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During his keynote at the Interop show here this week, Girouard explained that the firm blows through "an incredible amount" of computing power, disk space, and bandwidth. The exec noted that the firm has “concerns about the future in all these respects.”
“If you look at what we’re doing with Google Earth,” he explained, “it doesn’t take a stretch of the imagination to say that there’s a tremendous amount of processing power, bandwidth, and storage going on at Google in everything that we do.” Google Earth, part Web-based geography app, part 3D-rendering machine, whirls users around the globe with frightening speed and clarity.
I can barely imagine what they see as approaching challenges in this area -- but I'm pretty sure they'll find answers and continue to innovate.
I could speculate:
Urchin - a step toward getting into the hosting business (a source of revenue)
Picasa - maybe Google wants to get into the print business (competing with Kodak...)
Google Earth - real estate and travel?!?
Certainly these are a move away from its core business and all involve considerable risk. If there is a big plan, I'm just not seeing it yet. The coming year might help us put some of these puzzle pieces together.
The stunning speed with which Google can return search results has always been astounding -- and that takes more than a good algorithm.
A few good algorithms are ALL it takes - the results are so fast not because Google has got lots of servers (that too of course), but because algorithms are so good :)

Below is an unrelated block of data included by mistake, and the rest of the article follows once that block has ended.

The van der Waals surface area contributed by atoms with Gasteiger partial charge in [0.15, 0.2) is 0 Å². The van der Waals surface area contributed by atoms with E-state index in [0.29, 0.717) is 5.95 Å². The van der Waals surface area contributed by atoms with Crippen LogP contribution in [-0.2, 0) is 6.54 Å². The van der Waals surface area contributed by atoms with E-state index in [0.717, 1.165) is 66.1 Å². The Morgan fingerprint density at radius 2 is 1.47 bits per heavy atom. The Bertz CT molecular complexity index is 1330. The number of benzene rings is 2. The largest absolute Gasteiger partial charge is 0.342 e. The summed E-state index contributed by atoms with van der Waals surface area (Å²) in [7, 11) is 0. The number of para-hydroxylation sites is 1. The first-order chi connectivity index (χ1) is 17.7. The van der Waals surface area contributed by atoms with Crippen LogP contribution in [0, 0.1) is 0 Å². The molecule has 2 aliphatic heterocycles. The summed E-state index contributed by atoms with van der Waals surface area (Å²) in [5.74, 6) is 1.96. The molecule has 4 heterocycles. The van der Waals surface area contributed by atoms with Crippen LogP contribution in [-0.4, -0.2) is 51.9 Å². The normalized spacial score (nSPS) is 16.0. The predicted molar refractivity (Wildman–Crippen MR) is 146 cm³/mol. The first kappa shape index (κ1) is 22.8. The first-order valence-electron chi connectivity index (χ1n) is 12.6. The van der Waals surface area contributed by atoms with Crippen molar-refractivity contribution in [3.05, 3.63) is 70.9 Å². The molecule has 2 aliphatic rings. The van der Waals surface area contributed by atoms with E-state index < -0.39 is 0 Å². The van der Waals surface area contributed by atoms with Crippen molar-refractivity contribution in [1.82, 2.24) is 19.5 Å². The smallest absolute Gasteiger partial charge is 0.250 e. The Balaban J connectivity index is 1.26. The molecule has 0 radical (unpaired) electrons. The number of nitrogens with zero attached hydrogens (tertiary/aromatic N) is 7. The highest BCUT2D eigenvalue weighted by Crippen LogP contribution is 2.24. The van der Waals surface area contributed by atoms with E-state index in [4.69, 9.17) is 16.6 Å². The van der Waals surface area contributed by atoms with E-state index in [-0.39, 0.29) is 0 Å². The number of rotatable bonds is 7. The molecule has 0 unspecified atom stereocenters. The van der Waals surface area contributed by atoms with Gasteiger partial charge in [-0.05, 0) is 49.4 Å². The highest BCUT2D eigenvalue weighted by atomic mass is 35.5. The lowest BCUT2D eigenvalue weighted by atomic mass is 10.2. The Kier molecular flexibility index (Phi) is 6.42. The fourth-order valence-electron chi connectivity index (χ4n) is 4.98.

Google Earth - Billions of dollars are spent globally - particularly by transport companies - on mapping and finding direct routes to locations. I often find a company by searching the White Pages (phone directory) for the company name then go to Wises (mapping) and type the address in.
Its not apparent yet because you cant get the info when you need it, when you're lost, frustrated and only 2 blocks from where you should be you cant just whip out your desktop... but soon you'll be able to get it on your handheld/cellphone.
A microsoft video I saw recently introducing XAML and Longhorn showed the use of soap by connecting search results with mapping technology.
Urchin - Easy, more clarity on your successful keywords through goal setting makes Adwords not only more valuable but more efficient, I've just put adsense in rotation on my site after years of not bothering, the ads still arent that relevant and that stems from the advertisers choosing blanket keywords instead of phrases.
The kicker is that when Google does things we just expect them to be massive, remember that an idea still has to grow and critical mass reached before you can monetise it.
Google could easily build reliance on Google Earth or Urchin then wall off useful features and charge for them.
The evolution of the mission statement
Google's mission is to organize the world's information and make it universally accessible and useful.
Google's mission is to monetise the world's information and make it universally accessible and useful.
Google's mission is to monopolize the world's information and make it universally accessible and useful.